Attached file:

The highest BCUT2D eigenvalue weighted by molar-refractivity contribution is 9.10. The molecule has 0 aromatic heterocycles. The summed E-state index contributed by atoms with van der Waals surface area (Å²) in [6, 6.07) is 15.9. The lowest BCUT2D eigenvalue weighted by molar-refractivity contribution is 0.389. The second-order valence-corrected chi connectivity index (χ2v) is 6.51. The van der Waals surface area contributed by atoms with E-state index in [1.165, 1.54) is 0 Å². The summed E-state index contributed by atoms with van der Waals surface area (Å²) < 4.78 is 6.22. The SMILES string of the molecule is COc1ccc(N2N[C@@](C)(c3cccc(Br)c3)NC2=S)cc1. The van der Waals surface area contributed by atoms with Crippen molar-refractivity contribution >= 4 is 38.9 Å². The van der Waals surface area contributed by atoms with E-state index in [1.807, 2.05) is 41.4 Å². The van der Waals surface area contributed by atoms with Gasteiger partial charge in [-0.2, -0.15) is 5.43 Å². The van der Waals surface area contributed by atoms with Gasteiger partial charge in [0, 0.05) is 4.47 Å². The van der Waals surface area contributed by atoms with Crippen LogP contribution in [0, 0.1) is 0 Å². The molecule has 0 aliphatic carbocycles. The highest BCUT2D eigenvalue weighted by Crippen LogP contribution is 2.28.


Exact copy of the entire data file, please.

The highest BCUT2D eigenvalue weighted by molar-refractivity contribution is 9.10. The molecule has 0 aromatic heterocycles. The summed E-state index contributed by atoms with van der Waals surface area (Å²) in [6, 6.07) is 15.9. The lowest BCUT2D eigenvalue weighted by molar-refractivity contribution is 0.389. The second-order valence-corrected chi connectivity index (χ2v) is 6.51. The van der Waals surface area contributed by atoms with E-state index in [1.165, 1.54) is 0 Å². The summed E-state index contributed by atoms with van der Waals surface area (Å²) < 4.78 is 6.22. The SMILES string of the molecule is COc1ccc(N2N[C@@](C)(c3cccc(Br)c3)NC2=S)cc1. The van der Waals surface area contributed by atoms with Crippen molar-refractivity contribution >= 4 is 38.9 Å². The van der Waals surface area contributed by atoms with E-state index in [1.807, 2.05) is 41.4 Å². The van der Waals surface area contributed by atoms with Gasteiger partial charge in [-0.2, -0.15) is 5.43 Å². The van der Waals surface area contributed by atoms with Gasteiger partial charge in [0, 0.05) is 4.47 Å². The van der Waals surface area contributed by atoms with Crippen LogP contribution in [0, 0.1) is 0 Å². The molecule has 0 aliphatic carbocycles. The highest BCUT2D eigenvalue weighted by Crippen LogP contribution is 2.28.